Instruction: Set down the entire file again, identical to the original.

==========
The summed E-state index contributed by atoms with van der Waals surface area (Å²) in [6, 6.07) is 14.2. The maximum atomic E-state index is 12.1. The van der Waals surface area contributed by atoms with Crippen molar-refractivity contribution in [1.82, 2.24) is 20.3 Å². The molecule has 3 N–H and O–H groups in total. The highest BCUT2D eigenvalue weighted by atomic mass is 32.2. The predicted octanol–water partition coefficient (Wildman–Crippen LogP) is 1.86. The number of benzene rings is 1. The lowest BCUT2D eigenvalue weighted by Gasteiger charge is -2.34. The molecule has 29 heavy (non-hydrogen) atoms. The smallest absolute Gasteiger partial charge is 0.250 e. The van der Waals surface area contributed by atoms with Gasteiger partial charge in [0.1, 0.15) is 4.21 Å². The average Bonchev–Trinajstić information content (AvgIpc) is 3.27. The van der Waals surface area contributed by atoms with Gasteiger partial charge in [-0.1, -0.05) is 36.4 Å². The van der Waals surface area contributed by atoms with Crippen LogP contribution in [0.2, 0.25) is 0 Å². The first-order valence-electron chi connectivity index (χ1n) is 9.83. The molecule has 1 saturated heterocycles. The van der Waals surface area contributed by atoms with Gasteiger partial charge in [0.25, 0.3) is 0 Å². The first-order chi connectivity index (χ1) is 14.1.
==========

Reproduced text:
The summed E-state index contributed by atoms with van der Waals surface area (Å²) in [6, 6.07) is 14.2. The maximum atomic E-state index is 12.1. The van der Waals surface area contributed by atoms with Crippen molar-refractivity contribution in [1.82, 2.24) is 20.3 Å². The molecule has 3 N–H and O–H groups in total. The highest BCUT2D eigenvalue weighted by atomic mass is 32.2. The predicted octanol–water partition coefficient (Wildman–Crippen LogP) is 1.86. The number of benzene rings is 1. The lowest BCUT2D eigenvalue weighted by Gasteiger charge is -2.34. The molecule has 29 heavy (non-hydrogen) atoms. The smallest absolute Gasteiger partial charge is 0.250 e. The van der Waals surface area contributed by atoms with Gasteiger partial charge in [0.1, 0.15) is 4.21 Å². The average Bonchev–Trinajstić information content (AvgIpc) is 3.27. The van der Waals surface area contributed by atoms with Gasteiger partial charge in [-0.1, -0.05) is 36.4 Å². The van der Waals surface area contributed by atoms with Crippen LogP contribution in [0.2, 0.25) is 0 Å². The first-order valence-electron chi connectivity index (χ1n) is 9.83. The molecule has 1 saturated heterocycles. The van der Waals surface area contributed by atoms with Gasteiger partial charge in [0.25, 0.3) is 0 Å². The first-order chi connectivity index (χ1) is 14.1.